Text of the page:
How to Find an On-Campus Job (Before you Get There)

Being a broke college student isn’t an expectation you have to live up to. After tuition, room & board, and other educational expenses, it’s nice to have an extra chunk of change in your pocket. One of the best ways of guaranteeing that is taking advantage of on-campus jobs. On-campus employers are usually accommodating of student schedules and obligations, so you can easily create a flexible, part-time schedule around or between classes.  On-campus jobs are beneficial for freshmen especially, because they’ll allow you to be involved in campus life and make friends and connections. 

April Ludgate This is a nightmare

Career Services Office

Take a visit to your college’s or university’s Career Services website to see if there are any job postings. If possible, try to schedule an in-person visit during orientation; not only will they be able to let you know who’s hiring but they can help you fine tune your resume and cover letter. If you can’t make it in person, reach out by email or phone. Keep your search broad; possibilities include jobs at the campus bookstore, library, university fitness center, computer labs, student life office, writing center, student union, and cafeteria.

Advising Department

On your campus visits and orientation, chat with an advisor, make department contacts, and inquire about job resources. You might be able to find work in a department belonging to your intended major as a receptionist or clerical assistant.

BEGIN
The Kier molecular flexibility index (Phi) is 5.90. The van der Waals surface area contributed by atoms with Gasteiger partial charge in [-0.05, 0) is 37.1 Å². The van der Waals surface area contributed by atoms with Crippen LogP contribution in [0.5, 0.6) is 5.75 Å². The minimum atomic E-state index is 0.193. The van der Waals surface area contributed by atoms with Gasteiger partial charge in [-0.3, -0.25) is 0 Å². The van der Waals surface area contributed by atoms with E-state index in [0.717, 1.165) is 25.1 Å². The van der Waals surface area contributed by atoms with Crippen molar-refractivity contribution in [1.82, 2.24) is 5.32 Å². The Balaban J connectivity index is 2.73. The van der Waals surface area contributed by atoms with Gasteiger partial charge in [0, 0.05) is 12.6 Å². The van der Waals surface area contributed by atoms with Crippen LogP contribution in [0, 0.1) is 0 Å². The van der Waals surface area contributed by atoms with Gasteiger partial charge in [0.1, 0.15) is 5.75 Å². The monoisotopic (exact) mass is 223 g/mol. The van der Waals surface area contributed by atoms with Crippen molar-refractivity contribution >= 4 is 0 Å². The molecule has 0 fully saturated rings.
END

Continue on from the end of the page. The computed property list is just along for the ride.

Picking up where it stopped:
Be Professional

During the application process, have an organized resume and cover letter free of typos, expressing your interest. Once you score an interview, don’t make the mistake of being too informal. It’s the little things that will set you apart from the competition, such as putting effort into looking professional and showing up several minutes early. Student employers want someone reliable and detail-oriented.


After an interview, always send a thank-you note or email and reinforce your interest.  Many on-campus hiring managers have other priorities on their plate, so it’s important to keep in touch so you don’t fall off their radar.

If your search is unsuccessful, jump into volunteer work instead. Volunteer opportunities are always available. Even though the pay-off isn’t monetary, you’ll make a big impact all while developing your time management, communication, and teamwork skills.  Soon enough, you’ll be ready to give your job search another try!


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